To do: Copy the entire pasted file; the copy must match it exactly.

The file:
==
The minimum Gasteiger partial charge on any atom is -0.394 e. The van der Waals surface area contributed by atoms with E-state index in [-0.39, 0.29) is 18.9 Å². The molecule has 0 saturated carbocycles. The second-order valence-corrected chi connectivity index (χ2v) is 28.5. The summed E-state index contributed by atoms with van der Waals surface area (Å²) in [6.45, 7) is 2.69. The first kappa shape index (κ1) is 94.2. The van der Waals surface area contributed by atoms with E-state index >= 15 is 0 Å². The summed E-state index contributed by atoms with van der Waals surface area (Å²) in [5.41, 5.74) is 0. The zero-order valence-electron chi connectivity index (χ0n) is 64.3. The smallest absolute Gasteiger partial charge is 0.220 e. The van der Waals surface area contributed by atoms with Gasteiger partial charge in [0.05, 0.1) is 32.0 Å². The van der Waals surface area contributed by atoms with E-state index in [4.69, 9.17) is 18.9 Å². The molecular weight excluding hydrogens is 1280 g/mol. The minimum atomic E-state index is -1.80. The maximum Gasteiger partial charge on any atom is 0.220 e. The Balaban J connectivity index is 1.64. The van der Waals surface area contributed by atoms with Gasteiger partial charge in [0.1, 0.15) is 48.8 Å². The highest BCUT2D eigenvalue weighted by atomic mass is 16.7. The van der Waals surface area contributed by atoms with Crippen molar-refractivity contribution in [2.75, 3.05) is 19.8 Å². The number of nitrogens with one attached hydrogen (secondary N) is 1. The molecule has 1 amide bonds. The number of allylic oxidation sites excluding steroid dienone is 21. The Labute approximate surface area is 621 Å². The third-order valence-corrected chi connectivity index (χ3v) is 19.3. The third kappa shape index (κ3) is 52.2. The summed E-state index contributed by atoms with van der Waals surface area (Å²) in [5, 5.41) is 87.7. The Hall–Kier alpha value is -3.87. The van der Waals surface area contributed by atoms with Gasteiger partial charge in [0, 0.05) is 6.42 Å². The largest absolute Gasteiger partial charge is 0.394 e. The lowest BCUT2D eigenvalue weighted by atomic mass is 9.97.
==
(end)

The minimum Gasteiger partial charge on any atom is -0.394 e. The van der Waals surface area contributed by atoms with E-state index in [-0.39, 0.29) is 18.9 Å². The molecule has 0 saturated carbocycles. The second-order valence-corrected chi connectivity index (χ2v) is 28.5. The summed E-state index contributed by atoms with van der Waals surface area (Å²) in [6.45, 7) is 2.69. The first kappa shape index (κ1) is 94.2. The van der Waals surface area contributed by atoms with E-state index >= 15 is 0 Å². The summed E-state index contributed by atoms with van der Waals surface area (Å²) in [5.41, 5.74) is 0. The zero-order valence-electron chi connectivity index (χ0n) is 64.3. The smallest absolute Gasteiger partial charge is 0.220 e. The van der Waals surface area contributed by atoms with Gasteiger partial charge in [0.05, 0.1) is 32.0 Å². The van der Waals surface area contributed by atoms with E-state index in [4.69, 9.17) is 18.9 Å². The molecular weight excluding hydrogens is 1280 g/mol. The minimum atomic E-state index is -1.80. The maximum Gasteiger partial charge on any atom is 0.220 e. The Balaban J connectivity index is 1.64. The van der Waals surface area contributed by atoms with Gasteiger partial charge in [0.1, 0.15) is 48.8 Å². The highest BCUT2D eigenvalue weighted by atomic mass is 16.7. The van der Waals surface area contributed by atoms with Crippen molar-refractivity contribution in [2.75, 3.05) is 19.8 Å². The number of nitrogens with one attached hydrogen (secondary N) is 1. The molecule has 1 amide bonds. The number of allylic oxidation sites excluding steroid dienone is 21. The Labute approximate surface area is 621 Å². The third-order valence-corrected chi connectivity index (χ3v) is 19.3. The third kappa shape index (κ3) is 52.2. The summed E-state index contributed by atoms with van der Waals surface area (Å²) in [5, 5.41) is 87.7. The Hall–Kier alpha value is -3.87. The van der Waals surface area contributed by atoms with Gasteiger partial charge in [0, 0.05) is 6.42 Å². The largest absolute Gasteiger partial charge is 0.394 e. The lowest BCUT2D eigenvalue weighted by atomic mass is 9.97.